We’ve written about Snapdragon 800 (MSM8974) before, for those unfamiliar, this is Qualcomm’s new flagship SoC with four Krait 400 CPUs at up to 2.3 GHz, Adreno 330 graphics, and the latest modem IP block with Category 4 LTE. Qualcomm is finally ready to show off MSM8974 performance on final silicon and board support software, and invited us and a few other publications out to San Francisco for a day of benchmarking and poking around. We looked at MSM8974 on both the familiar MSM8974 MDP/T, a development tablet used both by Qualcomm and 3rd parties to develop drivers and platform support, and the MSM8974 MDP phone, both of which have been publicly announced for some time now.

The tablet MDP is what you’d expect, an engineering platform designed for Qualcomm and other third parties to use while developing software support for features. Subjectively it’s thinner and more svelte than the APQ8064 MDP/T we saw last year, but as always OEMs will have the final control over industrial design and what features they choose to expose. Display is 1080p on the tablet and 720p on the phone, a bit low considering the resolutions handset and tablet markers are going for (at least 1080p on phone and WQXGA on tablets) so keep that in mind when looking at on-screen results from benchmarks.

Qualcomm Snapdragon 800 Mobile Development Platform Tablet
  MSM8974 MDP/T
SoC MSM8974 Snapdragon 800
CPU 4x Krait 400 at 2.3 GHz
GPU Adreno 330 at 450 MHz
RAM 2GB 2x32 LPDDR3 800 MHz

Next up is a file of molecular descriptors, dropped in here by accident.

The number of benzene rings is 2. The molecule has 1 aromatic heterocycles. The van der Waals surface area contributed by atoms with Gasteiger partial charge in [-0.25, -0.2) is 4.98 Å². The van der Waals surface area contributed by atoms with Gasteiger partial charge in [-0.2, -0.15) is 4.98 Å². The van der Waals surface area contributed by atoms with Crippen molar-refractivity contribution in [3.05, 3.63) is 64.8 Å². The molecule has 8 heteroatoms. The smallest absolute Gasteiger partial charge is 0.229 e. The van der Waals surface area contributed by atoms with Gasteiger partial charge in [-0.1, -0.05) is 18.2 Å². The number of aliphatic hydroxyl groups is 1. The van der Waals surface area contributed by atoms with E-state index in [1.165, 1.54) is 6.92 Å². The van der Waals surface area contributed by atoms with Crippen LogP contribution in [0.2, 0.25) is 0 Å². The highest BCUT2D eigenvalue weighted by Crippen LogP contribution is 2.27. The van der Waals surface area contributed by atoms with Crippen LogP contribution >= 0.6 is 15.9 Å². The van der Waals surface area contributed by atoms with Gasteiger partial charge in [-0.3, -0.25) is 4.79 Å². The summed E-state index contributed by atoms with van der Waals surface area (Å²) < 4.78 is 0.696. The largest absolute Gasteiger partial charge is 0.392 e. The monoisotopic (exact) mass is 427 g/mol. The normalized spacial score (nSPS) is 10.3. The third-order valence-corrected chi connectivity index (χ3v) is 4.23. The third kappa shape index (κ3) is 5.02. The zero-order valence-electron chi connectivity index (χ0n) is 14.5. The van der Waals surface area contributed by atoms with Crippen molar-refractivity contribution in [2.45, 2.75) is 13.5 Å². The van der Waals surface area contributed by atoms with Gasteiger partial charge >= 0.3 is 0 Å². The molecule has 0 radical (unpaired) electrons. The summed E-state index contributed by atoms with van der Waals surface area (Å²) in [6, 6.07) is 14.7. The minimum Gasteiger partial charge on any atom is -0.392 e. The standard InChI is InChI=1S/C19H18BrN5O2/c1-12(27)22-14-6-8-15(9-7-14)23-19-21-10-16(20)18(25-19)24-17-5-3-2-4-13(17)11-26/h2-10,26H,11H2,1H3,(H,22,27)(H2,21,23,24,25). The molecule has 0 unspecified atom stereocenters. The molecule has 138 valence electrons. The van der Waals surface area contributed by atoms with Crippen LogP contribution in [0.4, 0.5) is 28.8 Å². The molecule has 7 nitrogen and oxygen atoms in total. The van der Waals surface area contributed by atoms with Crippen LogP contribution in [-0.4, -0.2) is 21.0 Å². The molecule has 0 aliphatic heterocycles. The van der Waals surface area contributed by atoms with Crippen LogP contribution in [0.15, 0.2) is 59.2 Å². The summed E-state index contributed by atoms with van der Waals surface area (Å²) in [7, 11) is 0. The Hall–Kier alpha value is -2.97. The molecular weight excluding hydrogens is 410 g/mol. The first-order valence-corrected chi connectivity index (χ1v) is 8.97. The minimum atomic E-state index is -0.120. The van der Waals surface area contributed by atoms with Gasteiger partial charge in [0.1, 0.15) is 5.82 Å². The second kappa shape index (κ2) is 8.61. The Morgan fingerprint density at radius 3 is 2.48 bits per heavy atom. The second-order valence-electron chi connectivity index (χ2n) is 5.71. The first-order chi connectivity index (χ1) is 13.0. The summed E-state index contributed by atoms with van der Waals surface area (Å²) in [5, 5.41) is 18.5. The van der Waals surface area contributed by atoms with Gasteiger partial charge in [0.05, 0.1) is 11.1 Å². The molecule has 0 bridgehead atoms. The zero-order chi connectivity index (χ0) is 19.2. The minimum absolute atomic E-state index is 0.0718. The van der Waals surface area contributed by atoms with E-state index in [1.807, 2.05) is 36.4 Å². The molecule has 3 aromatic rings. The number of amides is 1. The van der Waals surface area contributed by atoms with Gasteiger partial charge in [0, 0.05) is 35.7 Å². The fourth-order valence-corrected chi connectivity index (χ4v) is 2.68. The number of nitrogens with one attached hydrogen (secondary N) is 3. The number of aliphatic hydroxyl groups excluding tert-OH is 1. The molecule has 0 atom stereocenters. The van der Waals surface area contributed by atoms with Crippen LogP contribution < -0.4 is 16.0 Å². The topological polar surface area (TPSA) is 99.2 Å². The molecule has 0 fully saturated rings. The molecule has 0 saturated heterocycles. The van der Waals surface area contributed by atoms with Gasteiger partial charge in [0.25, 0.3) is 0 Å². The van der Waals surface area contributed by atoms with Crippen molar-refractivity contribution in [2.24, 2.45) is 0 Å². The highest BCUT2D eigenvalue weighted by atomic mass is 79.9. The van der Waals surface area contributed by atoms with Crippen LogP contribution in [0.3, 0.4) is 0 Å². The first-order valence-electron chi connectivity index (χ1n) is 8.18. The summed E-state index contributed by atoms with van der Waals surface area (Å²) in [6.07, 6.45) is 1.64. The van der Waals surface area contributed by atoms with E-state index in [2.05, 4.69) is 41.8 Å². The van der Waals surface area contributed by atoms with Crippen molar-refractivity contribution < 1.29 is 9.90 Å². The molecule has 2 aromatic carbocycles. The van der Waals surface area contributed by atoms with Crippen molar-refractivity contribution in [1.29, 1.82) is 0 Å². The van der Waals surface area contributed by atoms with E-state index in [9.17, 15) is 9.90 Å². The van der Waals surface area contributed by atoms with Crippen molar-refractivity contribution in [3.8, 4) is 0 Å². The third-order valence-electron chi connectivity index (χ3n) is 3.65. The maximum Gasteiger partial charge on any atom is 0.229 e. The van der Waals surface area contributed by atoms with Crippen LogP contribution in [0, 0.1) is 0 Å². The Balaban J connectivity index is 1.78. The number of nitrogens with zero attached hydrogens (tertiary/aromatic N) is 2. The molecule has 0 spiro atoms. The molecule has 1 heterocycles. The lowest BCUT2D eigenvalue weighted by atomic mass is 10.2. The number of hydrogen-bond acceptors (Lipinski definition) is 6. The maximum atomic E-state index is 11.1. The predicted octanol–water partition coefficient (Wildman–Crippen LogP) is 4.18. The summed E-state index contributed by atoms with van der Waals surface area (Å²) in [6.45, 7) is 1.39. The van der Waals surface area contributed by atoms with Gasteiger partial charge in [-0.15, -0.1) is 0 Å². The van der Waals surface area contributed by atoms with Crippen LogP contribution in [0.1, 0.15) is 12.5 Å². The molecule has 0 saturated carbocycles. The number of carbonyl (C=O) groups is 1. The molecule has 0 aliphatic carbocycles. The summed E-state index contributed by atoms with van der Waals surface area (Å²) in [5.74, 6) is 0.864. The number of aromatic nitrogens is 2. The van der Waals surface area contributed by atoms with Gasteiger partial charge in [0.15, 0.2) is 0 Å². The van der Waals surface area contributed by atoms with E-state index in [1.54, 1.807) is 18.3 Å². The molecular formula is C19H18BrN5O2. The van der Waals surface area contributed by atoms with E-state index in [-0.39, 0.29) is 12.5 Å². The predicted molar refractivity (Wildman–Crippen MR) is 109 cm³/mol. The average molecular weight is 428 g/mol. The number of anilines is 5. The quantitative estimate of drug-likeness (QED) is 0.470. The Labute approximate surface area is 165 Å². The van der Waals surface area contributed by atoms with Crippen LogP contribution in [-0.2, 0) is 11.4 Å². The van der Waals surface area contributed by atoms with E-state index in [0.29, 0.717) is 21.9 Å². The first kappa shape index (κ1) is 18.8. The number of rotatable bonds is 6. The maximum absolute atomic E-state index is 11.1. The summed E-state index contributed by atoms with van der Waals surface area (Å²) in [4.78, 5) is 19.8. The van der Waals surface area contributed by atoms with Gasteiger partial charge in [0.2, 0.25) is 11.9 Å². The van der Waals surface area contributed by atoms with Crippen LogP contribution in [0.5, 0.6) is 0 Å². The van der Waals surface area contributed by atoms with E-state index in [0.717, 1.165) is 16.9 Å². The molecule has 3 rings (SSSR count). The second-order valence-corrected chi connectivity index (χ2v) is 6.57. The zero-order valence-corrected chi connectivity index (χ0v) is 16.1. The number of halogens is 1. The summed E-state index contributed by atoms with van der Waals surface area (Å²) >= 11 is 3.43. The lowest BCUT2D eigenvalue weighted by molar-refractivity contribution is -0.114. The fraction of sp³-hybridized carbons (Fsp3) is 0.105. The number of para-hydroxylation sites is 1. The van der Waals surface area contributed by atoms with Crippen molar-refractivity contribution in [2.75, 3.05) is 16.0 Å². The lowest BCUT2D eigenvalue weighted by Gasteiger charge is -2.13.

NAND 32 GB eMMC 4.5
Cameras 12 MP with flash (rear), 2 MP (front)
Display 11.6-inch 1080p
I/O USB 3.0, microHDMI, microSD, 3.5mm headset
OS Android 4.2

Snapdragon 800, nee MSM8974 is built on TSMC’s 28nm HPM (High Performance for Mobile) HK-MG, as opposed to 28nm LP polysilicon (low power). The result are higher clocks for CPU, from 1.5–1.7 GHz on Krait 200–300 which was 28nm LP, to 2.2–2.3 GHz on Krait 400 on 28nm HPM. The jump between Krait 200 and Krait 300 brought higher clocks and also a jump in IPC, this time around Krait 400 is essentially a Krait 300 implemented on 28nm HPM, which means some relayout. There’s also a faster L2 cache on Krait 400.

These are final clocks on MSM8974 – Krait 400 runs its four cores at up to 2.3 GHz, though some lots will come at 2.2 GHz. GPU on MSM8974 is Adreno 330 which runs at 450 MHz and brings some architectural improvements over Adreno 320.

On the video side, MSM8974 is capable of encoding UHD 4K (3840 x 2160) 30 FPS video at up to 120 Mbps H.264 High Profile, and is capable of playing back the same file. Qualcomm had a demo going showing this mirrored on the latest Sony 4K UHD TV as well over microHDMI. I recorded a video sample and took a copy for your perusal and onto YouTube. True to their word the video I grabbed is 120 Mbps and 3840 x 2160, framerate was just over 25 FPS but I'm not sure if the demo was setup for 30 FPS capture. MSM8974 has the hardware encoder for H.264 but not HEVC H.265, that's implemented in software. 

Snapdragon 800 should begin popping up in phones and tablets fall 2013. Anyhow let's take a look at MSM8974 performance. 

CPU Performance
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  • shodanshok - Thursday, June 20, 2013 - link

    I forgot to specify the benchmark used. It is Coremark: http://www.coremark.org/